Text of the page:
This article originally appeared in the March 2019 edition of Senior Scope. Article and graphic by Seth Thomas.
Shoppers have more options than ever at the grocery store, yet being a smart shopper can be challenging – and time consuming – when each product is labeled with numerous claims and information that may be misleading or confusing.
On Feb. 4, Coastline dietitian Katlynn Ferreira returned to the Dartmouth Council on Aging’s “Pound by Pound” support group, which provides advice and encouragement for weight loss and healthy living, to sort out the various labels displayed on food packaging.
Even something as seemingly straightforward as a “best by,” “use by” or “sell by” date can be misleading. Factors that determine these signifiers include how the food was prepared, certain ingredients that are used and the temperature at which the food was prepared. What isn’t a factor in determining these dates: safety.
“Dates can guarantee when a product is at its best quality. It’s not necessarily about safety,” said Ferreira. “The sell by date is an inventory management number. The manufacturers put those labels on food to let the stores know when they should be taking the product off their shelves. And it’s not for a safety reason; it’s for peak quality.”
For example, milk should display a sell by date, and the store should sell it by that date, but the milk will still be good for about five to seven days.
According to the United States Department of Agriculture’s Food Safety and Inspection Service, the only food product that has a true expiration date is infant formula.
“One of the things that becomes a concern as we age is our sense of smell and taste aren’t as heightened,” said Ferreira. “It might be harder to detect if a food is beginning to spoil. If you’re weary about a date, use your full observation of that food to make a decision.”
Another feature you’ll likely see on a product’s packaging is food claims. There are three categories of food claims:
• Nutrient claims, which refers to the amount of a certain nutrient present in the product, such as ‘high in Vitamin C’ or ‘low sodium’ or ‘low fat.’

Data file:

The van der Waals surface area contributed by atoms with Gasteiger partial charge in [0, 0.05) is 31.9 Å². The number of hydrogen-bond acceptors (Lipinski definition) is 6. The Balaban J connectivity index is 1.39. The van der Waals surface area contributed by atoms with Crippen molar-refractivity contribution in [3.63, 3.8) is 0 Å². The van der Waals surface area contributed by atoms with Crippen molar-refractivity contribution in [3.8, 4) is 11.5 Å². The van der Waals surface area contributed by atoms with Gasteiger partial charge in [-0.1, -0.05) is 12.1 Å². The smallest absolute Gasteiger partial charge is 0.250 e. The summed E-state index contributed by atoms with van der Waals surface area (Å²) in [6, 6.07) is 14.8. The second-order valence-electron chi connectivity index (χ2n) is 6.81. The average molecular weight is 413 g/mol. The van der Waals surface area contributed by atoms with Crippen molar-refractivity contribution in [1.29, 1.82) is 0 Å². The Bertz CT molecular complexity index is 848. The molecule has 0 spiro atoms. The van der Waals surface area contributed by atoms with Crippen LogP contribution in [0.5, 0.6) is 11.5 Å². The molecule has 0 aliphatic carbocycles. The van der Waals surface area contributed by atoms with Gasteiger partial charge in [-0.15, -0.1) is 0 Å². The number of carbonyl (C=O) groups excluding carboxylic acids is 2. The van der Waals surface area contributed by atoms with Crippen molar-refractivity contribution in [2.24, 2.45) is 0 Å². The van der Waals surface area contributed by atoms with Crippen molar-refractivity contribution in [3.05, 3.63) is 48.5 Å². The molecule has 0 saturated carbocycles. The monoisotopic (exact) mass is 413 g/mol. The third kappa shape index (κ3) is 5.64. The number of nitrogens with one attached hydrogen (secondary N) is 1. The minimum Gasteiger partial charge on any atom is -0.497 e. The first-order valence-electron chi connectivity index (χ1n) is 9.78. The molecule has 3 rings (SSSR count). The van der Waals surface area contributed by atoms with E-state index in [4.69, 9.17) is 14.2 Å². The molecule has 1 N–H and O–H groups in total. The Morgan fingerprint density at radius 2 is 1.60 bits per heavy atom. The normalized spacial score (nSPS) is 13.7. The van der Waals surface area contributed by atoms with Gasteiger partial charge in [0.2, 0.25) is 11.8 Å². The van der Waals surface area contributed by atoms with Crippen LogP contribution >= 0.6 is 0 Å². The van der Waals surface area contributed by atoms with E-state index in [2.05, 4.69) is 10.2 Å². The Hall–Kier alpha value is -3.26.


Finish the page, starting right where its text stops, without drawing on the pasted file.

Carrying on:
• Health claims, meaning there’s a nutrient in that particular food that is closely associated with a health condition. The USDA has 12 approved correlations between a food and a condition.
• Structure or function claims, where a certain nutrient in the food has a proven influence on our body’s function. An example might be ‘vitamin A protects your eyes.’
Part of the challenge is discerning which claims contain helpful information and which claims are marketing jargon trying to sell you a product.
For instance, for a food to become “certified-organic,” it must meet strict production guidelines from the USDA. A food marked “100% natural” might give the consumer the impression that the two foods are comparable, but that’s not the case. “Natural” is a largely meaningless modifier that doesn’t require any form of regulation.
Eggs also have packaging claims that can be misleading. Eggs have labels like “free-range,” “cage-free” or “pasture-raised.” These signifiers are largely meaningless unless they come coupled with labels such as “American Humane Certified,” “Certified Humane” or “Animal Welfare Approved,” which mean the animals were raised using strict guidelines. But even within those three designations, there is variation in how the hens were raised.
The quantity of salt in any particular food can also be a selling point.
“Low sodium means that there’s no more than 140 milligrams per serving – but make sure you look at the serving size,” said Ferreira.
The phrase “reduced sodium” may make a food appear healthier, but all that’s required for this designation is a 25 percent reduction in salt compared to the original product. If the original product contained a vast quantity of salt, the low-sodium label may not translate into a better choice.
With the front of the box being so misleading, it falls on consumers to think critically about foods. In the United States, the nutrition facts label features more concrete information, including what ingredients are in the food and the percentage of nutrients recommended for a diet of 2,000 calories a day.